Anyone can stroll up to the edge of the Capitol, take pictures, eat lunch or whatever, for as long as they like. Anyone can go through security and aimlessly wander the hallways of the Hart Senate Office Building or the Longworth House Office Building. No one will know who you are or care. Anyone in the world can waltz up to the Capitol Visitor's Center, go through the magnetometers and embark on a formal Capitol tour. No one will check your ID. No one will even know you were there. Certainly, an array of security cameras which surveil the place may document your presence there. But there's no background check to get in. No questions. You just show up. And you can do that without so much as a query as to who you are, what your business is and why you're there.

That is the beauty of the Capitol. It's not the White House or any other office in the Executive Branch where the public doesn't necessarily get access. By its nature, Congress is the people's branch. Access to lawmakers -- whether it's a formal sit-down with lawmakers in their offices with a bunch of wing-tipped, K Street lobbyists, or middle schoolers on an informal drop-by as part of a Washington trip -- weigh the same when it comes to Capitol Hill security.

Some of this is guaranteed in the First Amendment. The public has a right "to petition the Government for a redress of grievances." Certainly people may write and call federal agencies over policies and administrative rules with which they disagree. But they can also show up at the Capitol, walk right up to the building and buttonhole lawmakers as they cross Independence Avenue, heading to the chamber to vote. They can stroll around Cannon, dropping off position papers to educate staff and members about their agendas.

Or ...

The "or" here is the troublesome part.

"Or" they can show up at the Capitol complex, roam about freely and cause pandemonium and potentially even harm those who work in Congress.

That is the bizarre yet seemingly necessary security tradeoff on Capitol Hill. And the deepest, darkest secret of all in Congress is that this conundrum does keep Capitol Hill security officials up at night.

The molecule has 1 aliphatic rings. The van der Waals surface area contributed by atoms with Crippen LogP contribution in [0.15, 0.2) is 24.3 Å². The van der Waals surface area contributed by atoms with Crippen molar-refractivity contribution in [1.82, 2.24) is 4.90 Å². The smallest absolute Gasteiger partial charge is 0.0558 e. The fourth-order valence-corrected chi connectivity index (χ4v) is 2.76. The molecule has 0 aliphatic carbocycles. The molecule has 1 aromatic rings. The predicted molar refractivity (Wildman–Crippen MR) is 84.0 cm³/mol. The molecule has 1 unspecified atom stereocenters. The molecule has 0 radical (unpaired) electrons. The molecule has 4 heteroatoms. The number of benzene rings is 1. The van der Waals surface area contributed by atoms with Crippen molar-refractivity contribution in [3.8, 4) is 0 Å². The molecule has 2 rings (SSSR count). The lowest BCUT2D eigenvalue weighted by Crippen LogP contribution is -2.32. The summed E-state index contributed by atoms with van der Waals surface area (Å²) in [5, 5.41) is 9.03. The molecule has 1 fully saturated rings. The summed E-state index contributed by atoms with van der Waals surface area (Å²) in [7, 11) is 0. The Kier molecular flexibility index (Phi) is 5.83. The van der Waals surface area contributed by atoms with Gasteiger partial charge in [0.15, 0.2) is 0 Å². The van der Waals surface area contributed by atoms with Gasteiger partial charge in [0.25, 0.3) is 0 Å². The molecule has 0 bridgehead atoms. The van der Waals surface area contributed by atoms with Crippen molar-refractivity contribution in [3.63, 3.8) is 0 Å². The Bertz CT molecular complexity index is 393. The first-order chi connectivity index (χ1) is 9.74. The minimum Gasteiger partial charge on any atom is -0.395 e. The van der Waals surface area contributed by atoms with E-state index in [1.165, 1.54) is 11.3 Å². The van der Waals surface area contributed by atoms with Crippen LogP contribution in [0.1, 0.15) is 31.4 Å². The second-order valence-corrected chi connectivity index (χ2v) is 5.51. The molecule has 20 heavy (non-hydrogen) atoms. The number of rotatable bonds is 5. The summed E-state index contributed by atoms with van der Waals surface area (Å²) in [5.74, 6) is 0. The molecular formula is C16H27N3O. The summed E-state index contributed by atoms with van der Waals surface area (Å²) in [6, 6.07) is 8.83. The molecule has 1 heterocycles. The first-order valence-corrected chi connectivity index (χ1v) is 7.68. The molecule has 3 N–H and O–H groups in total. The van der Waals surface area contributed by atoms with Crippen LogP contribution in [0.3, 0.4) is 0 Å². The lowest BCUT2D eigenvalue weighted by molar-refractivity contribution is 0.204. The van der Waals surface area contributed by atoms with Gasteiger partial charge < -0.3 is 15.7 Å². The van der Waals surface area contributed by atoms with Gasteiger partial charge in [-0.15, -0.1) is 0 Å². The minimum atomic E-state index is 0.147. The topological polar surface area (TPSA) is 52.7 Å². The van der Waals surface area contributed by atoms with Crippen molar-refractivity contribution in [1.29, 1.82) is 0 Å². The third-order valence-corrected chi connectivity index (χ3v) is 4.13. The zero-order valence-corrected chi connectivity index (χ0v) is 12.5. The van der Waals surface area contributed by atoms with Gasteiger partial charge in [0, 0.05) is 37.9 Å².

It's a tough balancing act.

Over the years, there's been talk of constructing an outer security perimeter around the Capitol campus. In other words, everyone has free access. But they'd have to go through security at a much greater distance away from the buildings. That would unquestionably make the Capitol more secure. But how much would such an arrangement infringe on basic freedoms? What about immediate access to lawmakers and First Amendment rights to complain and yell and scream about your issue of importance on the Capitol grounds? Would such an amplified security posture derail that fundamental right?

The point is that people like the suspects from greater Cincinnati exist. They may want to take out the speaker of the House. They may plan to kill and maim with reckless abandon. Even check out the offensive social media postings from people who are giddy that Senate Minority Leader Harry Reid, D-Nev., badly injured himself while exercising at home.

It all comes down to the emblems. The speaker of the House. The Capitol building itself. Want to make a point? Go for high-profile, big targets. Then everyone will know you were serious.

That is the lot of the United States Capitol. Always in the crosshairs because of its role symbolically and operationally in American government.

And that makes it a pretty dangerous place.

Capitol Attitude is a weekly column written by members of the Fox News Capitol Hill team. Their articles take you inside the halls of Congress, and cover the spectrum of policy issues being introduced, debated and voted on there.